Written in the car headed to Taupo, about 12:50 pm on Friday, February 18, and finished in the room in Wellington at 10:00 pm
We drove back down to Taupo today for my kayaking outing, arriving at the i-SITE Visitor Centre about 10 minutes before departure time (just right). I forgot my water bottle and towel in the car, and Mom left a couple minutes after we got there, so I had to do without. (Didn’t need them in the end. I’m not one of those who guzzles water from a bottle all day, anyway, and I just settled for being wet after swimming.)
Run by Kayaking Kiwi, our party included 10 of us and two guides. I was paired with Daniel, a backpacker on vacation from Cork, Ireland. We were one of the strongest pairs — my father used to do a couple river canoeing trips a year when I was a teenager, and you never forget those skills.
We drove out through Acacia Bay, where we were told that the housing market has spiked quite a lot, to where houses with a lake view are now in the NZ$500,000 range. (Which to my eye is a steal; that’s about US $350,000, and Seattle houses with these sorts of views would be over $1,000,000. Maybe I should emigrate? And indeed, a real estate search for Acacia Bay does show lake-view houses in the $400–600K range.) We unloaded kayaks on a beach and donned safety gear, including a funky tunic which stretches over the mouth of the kayak to help keep the water out. The group spent about an hour kayaking to the carvings, 20-30 minutes there, 20 minutes back to a spot where we had some snacks and swam a bit, then back to the starting point. Only one of the kayaks was lagging much of the way; I think we may have been a faster group than average, over all.
(While I could do all the paddling fine, there’s no question that I will feel this upper-body workout for the next couple days.)
I had initially thought the carvings were ancient but well preserved, but that’s silly when you think of it: there was no metallurgy in the South Seas 300-600 years ago, so there was little way for the Māori to develop the tools needed to carve volcanic rock. Rather, they were done in the late 1970s by a trained native carver using metal tools but traditional methods. The largest is about 30 feet high, a solid wall carving representing Ngātoro-i-rangi, the navigator of the canoes which brought the Māori to Aotearoa (New Zealand). There were several other smaller carvings, including one of the lizard-like guardian of Lake Taupo (in Māori legend, all bodies of water have one, called a kaitiaki). (Here is a Google images search for the carvings.)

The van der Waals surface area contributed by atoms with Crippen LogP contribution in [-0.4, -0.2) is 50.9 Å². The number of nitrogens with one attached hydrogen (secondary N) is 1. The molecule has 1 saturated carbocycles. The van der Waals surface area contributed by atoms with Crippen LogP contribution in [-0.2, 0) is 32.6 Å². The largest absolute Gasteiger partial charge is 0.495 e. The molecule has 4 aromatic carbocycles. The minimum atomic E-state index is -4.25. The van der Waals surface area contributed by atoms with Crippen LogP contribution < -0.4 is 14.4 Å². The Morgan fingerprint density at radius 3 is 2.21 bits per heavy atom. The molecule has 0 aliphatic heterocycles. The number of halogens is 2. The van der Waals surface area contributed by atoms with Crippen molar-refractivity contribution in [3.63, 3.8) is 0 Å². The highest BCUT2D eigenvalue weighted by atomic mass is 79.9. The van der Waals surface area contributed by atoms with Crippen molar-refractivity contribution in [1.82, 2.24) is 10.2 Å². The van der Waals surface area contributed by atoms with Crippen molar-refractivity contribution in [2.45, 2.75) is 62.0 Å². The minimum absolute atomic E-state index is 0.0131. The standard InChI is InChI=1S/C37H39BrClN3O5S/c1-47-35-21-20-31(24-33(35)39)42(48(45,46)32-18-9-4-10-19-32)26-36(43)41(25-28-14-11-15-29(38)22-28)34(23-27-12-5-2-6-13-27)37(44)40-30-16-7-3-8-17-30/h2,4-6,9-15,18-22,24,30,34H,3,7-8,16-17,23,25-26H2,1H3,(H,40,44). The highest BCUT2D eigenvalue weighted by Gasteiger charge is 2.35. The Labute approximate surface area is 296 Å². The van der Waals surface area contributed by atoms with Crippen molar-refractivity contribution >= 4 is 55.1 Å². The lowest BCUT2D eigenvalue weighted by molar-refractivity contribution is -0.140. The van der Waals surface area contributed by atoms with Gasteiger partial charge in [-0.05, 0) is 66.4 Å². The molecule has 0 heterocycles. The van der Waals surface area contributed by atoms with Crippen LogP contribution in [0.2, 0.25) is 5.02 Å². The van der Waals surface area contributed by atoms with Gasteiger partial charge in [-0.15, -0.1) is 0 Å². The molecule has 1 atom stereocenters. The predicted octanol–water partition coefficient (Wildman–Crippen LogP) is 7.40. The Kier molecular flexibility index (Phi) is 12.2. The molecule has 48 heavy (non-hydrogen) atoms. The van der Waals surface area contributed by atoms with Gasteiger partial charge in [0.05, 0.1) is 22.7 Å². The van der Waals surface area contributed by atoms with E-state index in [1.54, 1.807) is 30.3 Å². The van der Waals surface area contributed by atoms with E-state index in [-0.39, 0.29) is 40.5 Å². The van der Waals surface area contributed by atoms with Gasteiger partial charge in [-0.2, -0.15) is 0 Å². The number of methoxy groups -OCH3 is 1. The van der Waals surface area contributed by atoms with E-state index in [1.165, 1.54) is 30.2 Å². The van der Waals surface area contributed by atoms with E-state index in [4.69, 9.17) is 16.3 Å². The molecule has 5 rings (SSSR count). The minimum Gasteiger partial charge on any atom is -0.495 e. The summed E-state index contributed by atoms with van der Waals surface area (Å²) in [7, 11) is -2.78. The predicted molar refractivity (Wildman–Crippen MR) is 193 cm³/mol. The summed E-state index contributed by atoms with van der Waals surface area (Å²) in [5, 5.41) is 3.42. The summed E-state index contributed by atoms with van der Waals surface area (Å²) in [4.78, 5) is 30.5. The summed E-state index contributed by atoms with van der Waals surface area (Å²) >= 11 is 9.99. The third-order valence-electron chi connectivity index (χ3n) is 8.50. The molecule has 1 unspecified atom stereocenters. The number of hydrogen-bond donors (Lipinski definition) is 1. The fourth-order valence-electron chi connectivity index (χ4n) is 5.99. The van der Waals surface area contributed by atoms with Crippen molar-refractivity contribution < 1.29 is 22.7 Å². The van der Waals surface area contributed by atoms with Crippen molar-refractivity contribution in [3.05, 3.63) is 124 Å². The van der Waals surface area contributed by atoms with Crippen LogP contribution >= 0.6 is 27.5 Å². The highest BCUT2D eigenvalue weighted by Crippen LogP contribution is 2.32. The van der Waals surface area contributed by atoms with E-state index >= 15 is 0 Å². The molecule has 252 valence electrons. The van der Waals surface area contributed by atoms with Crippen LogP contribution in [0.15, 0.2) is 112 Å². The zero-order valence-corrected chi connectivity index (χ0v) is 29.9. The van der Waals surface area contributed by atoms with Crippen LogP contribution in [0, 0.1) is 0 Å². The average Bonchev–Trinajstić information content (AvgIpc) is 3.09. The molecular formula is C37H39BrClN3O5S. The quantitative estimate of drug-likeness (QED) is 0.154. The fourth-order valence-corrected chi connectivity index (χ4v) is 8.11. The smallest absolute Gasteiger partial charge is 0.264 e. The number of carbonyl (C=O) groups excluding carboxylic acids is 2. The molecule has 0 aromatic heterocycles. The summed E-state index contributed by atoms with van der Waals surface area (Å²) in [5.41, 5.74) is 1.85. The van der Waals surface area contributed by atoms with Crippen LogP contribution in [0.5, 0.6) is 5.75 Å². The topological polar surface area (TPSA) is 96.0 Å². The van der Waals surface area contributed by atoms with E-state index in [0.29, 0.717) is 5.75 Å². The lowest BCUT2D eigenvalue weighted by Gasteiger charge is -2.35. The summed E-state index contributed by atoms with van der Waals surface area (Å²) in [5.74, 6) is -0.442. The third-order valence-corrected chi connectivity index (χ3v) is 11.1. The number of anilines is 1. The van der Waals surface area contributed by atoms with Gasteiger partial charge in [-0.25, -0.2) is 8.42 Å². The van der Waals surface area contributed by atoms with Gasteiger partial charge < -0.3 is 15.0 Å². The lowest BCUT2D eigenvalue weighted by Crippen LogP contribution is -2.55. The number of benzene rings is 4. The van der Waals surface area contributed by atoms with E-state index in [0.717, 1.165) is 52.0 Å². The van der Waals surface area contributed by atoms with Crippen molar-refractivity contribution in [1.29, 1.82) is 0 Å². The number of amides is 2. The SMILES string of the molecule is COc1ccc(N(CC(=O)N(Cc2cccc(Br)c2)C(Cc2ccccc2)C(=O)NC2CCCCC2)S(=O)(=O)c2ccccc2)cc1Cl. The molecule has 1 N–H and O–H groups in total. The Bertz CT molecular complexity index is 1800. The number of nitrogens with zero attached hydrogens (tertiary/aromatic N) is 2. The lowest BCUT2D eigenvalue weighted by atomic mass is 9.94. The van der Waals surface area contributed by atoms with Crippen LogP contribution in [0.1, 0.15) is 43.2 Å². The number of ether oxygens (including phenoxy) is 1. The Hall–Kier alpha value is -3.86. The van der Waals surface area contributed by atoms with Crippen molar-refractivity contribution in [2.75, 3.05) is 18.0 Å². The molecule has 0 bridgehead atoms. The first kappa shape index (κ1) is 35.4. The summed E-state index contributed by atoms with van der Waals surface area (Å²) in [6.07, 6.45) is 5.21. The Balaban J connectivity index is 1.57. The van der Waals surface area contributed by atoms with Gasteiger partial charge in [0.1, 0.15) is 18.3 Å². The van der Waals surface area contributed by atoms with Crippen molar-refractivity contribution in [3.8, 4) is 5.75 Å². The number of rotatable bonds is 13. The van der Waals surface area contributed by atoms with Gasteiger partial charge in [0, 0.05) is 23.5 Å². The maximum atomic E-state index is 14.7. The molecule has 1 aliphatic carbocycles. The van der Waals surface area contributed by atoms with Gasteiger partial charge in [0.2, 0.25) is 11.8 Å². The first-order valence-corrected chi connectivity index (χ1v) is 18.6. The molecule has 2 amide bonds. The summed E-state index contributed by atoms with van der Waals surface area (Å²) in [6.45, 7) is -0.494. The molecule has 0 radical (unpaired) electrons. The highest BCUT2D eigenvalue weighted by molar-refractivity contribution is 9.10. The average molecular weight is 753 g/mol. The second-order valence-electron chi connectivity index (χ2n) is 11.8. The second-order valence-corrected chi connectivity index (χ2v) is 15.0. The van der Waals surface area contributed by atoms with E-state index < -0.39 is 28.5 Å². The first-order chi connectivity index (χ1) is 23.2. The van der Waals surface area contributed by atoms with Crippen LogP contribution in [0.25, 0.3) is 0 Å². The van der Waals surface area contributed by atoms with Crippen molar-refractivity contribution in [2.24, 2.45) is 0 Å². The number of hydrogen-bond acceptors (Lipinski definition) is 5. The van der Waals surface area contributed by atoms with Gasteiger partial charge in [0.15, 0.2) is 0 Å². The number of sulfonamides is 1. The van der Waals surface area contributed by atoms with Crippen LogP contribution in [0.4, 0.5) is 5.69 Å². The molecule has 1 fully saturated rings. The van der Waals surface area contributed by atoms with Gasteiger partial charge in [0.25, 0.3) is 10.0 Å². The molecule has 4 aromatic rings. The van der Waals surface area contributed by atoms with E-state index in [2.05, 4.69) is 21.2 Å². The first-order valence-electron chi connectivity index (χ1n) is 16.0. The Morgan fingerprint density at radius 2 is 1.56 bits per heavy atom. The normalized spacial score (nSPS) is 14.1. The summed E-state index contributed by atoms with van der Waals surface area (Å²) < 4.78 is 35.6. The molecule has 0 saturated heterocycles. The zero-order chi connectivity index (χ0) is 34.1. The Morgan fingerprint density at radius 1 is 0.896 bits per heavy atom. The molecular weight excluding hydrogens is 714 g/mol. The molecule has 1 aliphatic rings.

(The Easter Island moai were apparently done with stone tools, and except for a handful, are made from tuff [compressed volcanic ash], which may be easier to carve. These carvings are very fine in comparison.)
We were back to the i-SITE drop-off spot just after 5 pm, an hour before Mom was supposed to pick me up. I wandered around, but most of the shops closed at 5 pm on Thursday (but some had been open later on Wednesday, which seemed odd). I had a cone of Tip Top ice cream, pineapple with chocolate chunks — yummy — and wandered through a kitchen store on Tamamutu Street, then visited the Taupo Library and headed to the parking lot where Mom had dropped me off and dozed in the sun. (Yes, the sun eventually came out a bit while we were on the lake, and then later as well. I used good sunscreen today.)
(The pineapple ice cream echoed a brand of New Zealand candy, pineapple-flavored taffy covered in chocolate called Pineapple Lumps. What a name, eh? Then what do you make of Peanut Slab?)
Mom had gone to a bookstore, and then to the Orakei Korako Cave and Thermal Park, where she walked the entire park except for the cave. Good for her! After she got back, we ate dinner at Portofino Italian Restaurant in Taupo, then headed back to Rotorua.
Each place we’ve stayed at has been outfitted with an electric tea kettle. These have proven to be superb paired with a French press to make coffee, able to bring 1.5 liters of water to a boil in just a minute or two. That seems vastly more efficient than using a stove to heat a metal tea kettle. I don’t recall having seen electric tea kettles for sale in the States at the likes of Bed Bath & Beyond, but now I’m going to look for one.
Updated on March 1, 2010
Updated on March 17, 2010
Added links.Updated on June 7, 2010
Added travel map.
Moved part of this post to the Sounds Kinky-er blog: